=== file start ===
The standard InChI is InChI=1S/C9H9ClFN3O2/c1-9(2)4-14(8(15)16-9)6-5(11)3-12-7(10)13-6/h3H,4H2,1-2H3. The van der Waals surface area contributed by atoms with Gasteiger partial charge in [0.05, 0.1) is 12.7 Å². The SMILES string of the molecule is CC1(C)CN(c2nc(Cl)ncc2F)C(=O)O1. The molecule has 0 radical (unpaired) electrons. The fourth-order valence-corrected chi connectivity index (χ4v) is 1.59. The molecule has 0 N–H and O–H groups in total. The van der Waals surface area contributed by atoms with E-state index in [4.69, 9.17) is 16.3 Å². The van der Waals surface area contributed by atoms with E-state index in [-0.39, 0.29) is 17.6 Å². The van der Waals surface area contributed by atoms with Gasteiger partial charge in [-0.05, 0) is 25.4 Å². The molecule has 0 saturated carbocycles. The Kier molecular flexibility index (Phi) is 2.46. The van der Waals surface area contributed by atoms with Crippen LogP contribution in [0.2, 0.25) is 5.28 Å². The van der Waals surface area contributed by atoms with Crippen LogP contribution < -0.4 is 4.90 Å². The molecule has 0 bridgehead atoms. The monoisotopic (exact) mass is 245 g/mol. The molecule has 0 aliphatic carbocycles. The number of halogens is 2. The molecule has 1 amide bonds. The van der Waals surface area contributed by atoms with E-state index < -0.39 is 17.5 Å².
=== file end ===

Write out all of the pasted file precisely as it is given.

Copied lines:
The standard InChI is InChI=1S/C9H9ClFN3O2/c1-9(2)4-14(8(15)16-9)6-5(11)3-12-7(10)13-6/h3H,4H2,1-2H3. The van der Waals surface area contributed by atoms with Gasteiger partial charge in [0.05, 0.1) is 12.7 Å². The SMILES string of the molecule is CC1(C)CN(c2nc(Cl)ncc2F)C(=O)O1. The molecule has 0 radical (unpaired) electrons. The fourth-order valence-corrected chi connectivity index (χ4v) is 1.59. The molecule has 0 N–H and O–H groups in total. The van der Waals surface area contributed by atoms with E-state index in [4.69, 9.17) is 16.3 Å². The van der Waals surface area contributed by atoms with E-state index in [-0.39, 0.29) is 17.6 Å². The van der Waals surface area contributed by atoms with Gasteiger partial charge in [-0.05, 0) is 25.4 Å². The molecule has 0 saturated carbocycles. The Kier molecular flexibility index (Phi) is 2.46. The van der Waals surface area contributed by atoms with Crippen LogP contribution in [0.2, 0.25) is 5.28 Å². The van der Waals surface area contributed by atoms with Crippen LogP contribution < -0.4 is 4.90 Å². The molecule has 0 bridgehead atoms. The monoisotopic (exact) mass is 245 g/mol. The molecule has 0 aliphatic carbocycles. The number of halogens is 2. The molecule has 1 amide bonds. The van der Waals surface area contributed by atoms with E-state index < -0.39 is 17.5 Å².